Nanotechnology: Origin to Scope
It is today’s necessity to know the origin and sense of the word “Nanotechnology”, which comes frequently in front of us in technology exhibitions, science shows, newspapers, magazines, television gossip, etc. Nano means one billionth, so in length scale nanometer stands for one billionth parts of a meter. On a comparative scale, if a glass marble ball became one nanometer in size than the size of the earth would be one meter. We are not new for nano; nature is full of materials possessing at least one of their dimensions in the nanoscale regime such as smoke particles, volcanic ash, dust, microbes in biological systems, cell organelles, proteins, DNA, RNA, and so on. Even human beings have been using and manufacturing nanomaterials unknowingly.
For example, we have been coloring glass and ceramics for a couple of millennia. In the middle of the nineteenth century, Michael Faraday discovered that the colors of these glass matrices are due to the presence of very tiny gold particles. On December, 1959, when Richard Feynman was addressing people about “There’s Plenty of Room at the Bottom”, no one knew that one day it would become the milestone for ideas and concepts behind Nanoscience and Nanotechnology. Over a decade later in 1974, Norio Taniguchi expressed the atom-by-atom or molecule-by-molecule approach to manipulate the materials and coined the term “Nanotechnology”. Later, the end of the twentieth century became witness to modern nanotechnology, when Gerd Binnig and Heinrich Rohrer demonstrated direct visualization of atom-by-atom manipulation using self-developed scanning microscope at IBM laboratory and received a Nobel Prize in 1986.
Now nanotechnology is penetrating in all the field of science and technology, it is helping us to substantially advance, even revolutionize various sectors: healthcare, energy, electronics, food safety, environmental science, space science, fabric, cosmetics, clean water, information technology, defense technology, and transportation, among many others. Nanotechnology with the help of medical and biotechnology tools has been used to diagnose, image and deliver the drug to diseased cell of human body. In multifunctional therapeutics, nanotechnology offers a platform to expedite its specific targeting to cancer tissue and delivery of an effective treatment, with minimal damage to normal cells. Microfluidic chip nanolabs based concept comes under the umbrella of nanotechnology to monitor and manipulate the performance of individual cell.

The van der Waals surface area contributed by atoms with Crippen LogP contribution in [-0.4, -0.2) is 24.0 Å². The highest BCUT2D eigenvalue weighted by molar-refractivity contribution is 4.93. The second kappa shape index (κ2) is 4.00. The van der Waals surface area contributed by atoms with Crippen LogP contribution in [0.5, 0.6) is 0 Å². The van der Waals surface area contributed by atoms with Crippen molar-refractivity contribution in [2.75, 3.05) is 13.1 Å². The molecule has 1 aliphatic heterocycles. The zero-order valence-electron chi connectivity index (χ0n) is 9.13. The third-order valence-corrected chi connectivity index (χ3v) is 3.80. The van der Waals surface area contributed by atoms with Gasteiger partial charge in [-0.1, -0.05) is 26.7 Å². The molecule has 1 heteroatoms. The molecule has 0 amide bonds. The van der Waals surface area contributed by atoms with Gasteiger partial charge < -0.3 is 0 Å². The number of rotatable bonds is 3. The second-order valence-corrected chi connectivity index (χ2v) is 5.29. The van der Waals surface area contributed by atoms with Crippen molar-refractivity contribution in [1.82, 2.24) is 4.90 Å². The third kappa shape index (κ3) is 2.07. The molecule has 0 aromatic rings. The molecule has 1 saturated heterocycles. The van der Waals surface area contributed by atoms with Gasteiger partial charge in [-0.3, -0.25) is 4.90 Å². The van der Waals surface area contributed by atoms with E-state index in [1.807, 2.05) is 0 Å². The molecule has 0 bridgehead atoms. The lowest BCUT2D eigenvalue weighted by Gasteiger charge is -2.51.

Nano integrated sensors are being established to detect the lethal microbes like salmonella, and other contaminates on eatables before packaging and consumption. Nano materials in cosmetic items such as sunscreens, cleansers, complexion treatments, creams, lotions, shampoos, and specialized makeup are useful by providing the large surface coverage, deep cleaning, absorption, antioxidant, anti-microbial, and other beneficial properties.
To meet the world’s energy demand, nanotechnology provides sustainable solutions. For example, nanotechnology incorporated solar panels are more efficient than traditional ones. According to scientists the future nano-based solar panels might be “paintable”. Similarly, nano-bioengineering is developing ethanol as a fuel from cellulose, which comes from wood, corn stalk, grass, etc. Nano based light emitting systems are efficient to reduce energy consumption for illumination. In fuel cell technology, nano materials is being utilized to reduce the cost of production of hydrogen ions from fuel such as methanol, and to improve the efficiency of membranes to separate hydrogen ions for better performance of a fuel cell.
Nanotechnology has stakes in environmental remediation. We have nanomaterials that detect and clean up environmental contaminant and provide clean drinking water. Modern nanotechnology-equipped sensors and solutions are able to sense, recognize, and separate out or neutralize unsafe chemical/biological agents from air, water and soil with much higher efficiency than is possible in present days. Nanotechnology is now vastly applicable in computing and information technology to provide faster, smaller, and more portable systems that can manage, process and store larger quantities of information.
Nano electronics that are faster, more powerful, and progressively energy efficient helps us store our entire computer’s memory on a single minute chip. The picture displays for many devices such as television, laptop, computers, mobile phones, tablets and cameras integrates nanostructured polymer films recognized as organic light-emitting diodes, or OLEDs. These OLEDs offer high definition images in a flat plan, wider viewing angles, portable, low power consumption and long lifetimes.
Nano-composite ceramic materials display much superior toughness than conventional materials for mechanical tools. For example, polymer nano-composite has improved thermal, mechanical, light weight and barrier properties and can be used in food and beverage packaging, fuel reservoirs for aircraft and automobiles, and in aerospace components. Fabrics have been treated with nano materials to make them wrinkle resist, staining resist, water replant, anti-bacterial, and lightweight ballistic resistance body armor.
Despite, all three-dimensional spread of the nanotechnology in the field of science and technology, it has huge unexplored area for development, which unwraps the basket of future opportunities to our curious youth.
About the Author:
Udit Soni, Faculty, Department of Biotechnology, TERI University
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